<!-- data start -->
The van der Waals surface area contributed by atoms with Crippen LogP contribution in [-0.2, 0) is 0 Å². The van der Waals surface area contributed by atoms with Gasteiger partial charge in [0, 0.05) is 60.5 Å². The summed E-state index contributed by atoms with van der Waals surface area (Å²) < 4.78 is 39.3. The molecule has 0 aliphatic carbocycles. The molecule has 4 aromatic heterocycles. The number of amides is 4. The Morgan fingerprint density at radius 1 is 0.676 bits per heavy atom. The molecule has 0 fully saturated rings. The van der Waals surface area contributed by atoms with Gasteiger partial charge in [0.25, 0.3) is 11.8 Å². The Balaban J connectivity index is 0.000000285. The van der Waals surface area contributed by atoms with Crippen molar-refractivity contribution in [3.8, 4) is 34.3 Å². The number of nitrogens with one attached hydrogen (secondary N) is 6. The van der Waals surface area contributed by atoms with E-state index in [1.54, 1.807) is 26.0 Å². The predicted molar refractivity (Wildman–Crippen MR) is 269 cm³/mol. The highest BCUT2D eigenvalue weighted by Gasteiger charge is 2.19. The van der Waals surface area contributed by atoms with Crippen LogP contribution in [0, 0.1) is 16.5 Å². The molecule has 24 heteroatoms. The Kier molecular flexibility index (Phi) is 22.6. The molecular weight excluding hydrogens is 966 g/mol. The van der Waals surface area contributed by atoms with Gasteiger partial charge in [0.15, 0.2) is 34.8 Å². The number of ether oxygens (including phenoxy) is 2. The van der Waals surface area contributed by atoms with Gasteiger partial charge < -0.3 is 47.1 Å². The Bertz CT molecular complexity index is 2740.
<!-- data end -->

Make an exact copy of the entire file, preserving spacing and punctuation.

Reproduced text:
The van der Waals surface area contributed by atoms with Crippen LogP contribution in [-0.2, 0) is 0 Å². The van der Waals surface area contributed by atoms with Gasteiger partial charge in [0, 0.05) is 60.5 Å². The summed E-state index contributed by atoms with van der Waals surface area (Å²) < 4.78 is 39.3. The molecule has 0 aliphatic carbocycles. The molecule has 4 aromatic heterocycles. The number of amides is 4. The Morgan fingerprint density at radius 1 is 0.676 bits per heavy atom. The molecule has 0 fully saturated rings. The van der Waals surface area contributed by atoms with Gasteiger partial charge in [0.25, 0.3) is 11.8 Å². The Balaban J connectivity index is 0.000000285. The van der Waals surface area contributed by atoms with Crippen molar-refractivity contribution in [3.8, 4) is 34.3 Å². The number of nitrogens with one attached hydrogen (secondary N) is 6. The van der Waals surface area contributed by atoms with E-state index in [1.54, 1.807) is 26.0 Å². The predicted molar refractivity (Wildman–Crippen MR) is 269 cm³/mol. The highest BCUT2D eigenvalue weighted by Gasteiger charge is 2.19. The van der Waals surface area contributed by atoms with Crippen LogP contribution in [0, 0.1) is 16.5 Å². The molecule has 24 heteroatoms. The Kier molecular flexibility index (Phi) is 22.6. The molecular weight excluding hydrogens is 966 g/mol. The van der Waals surface area contributed by atoms with Gasteiger partial charge in [0.15, 0.2) is 34.8 Å². The number of ether oxygens (including phenoxy) is 2. The van der Waals surface area contributed by atoms with Gasteiger partial charge < -0.3 is 47.1 Å². The Bertz CT molecular complexity index is 2740.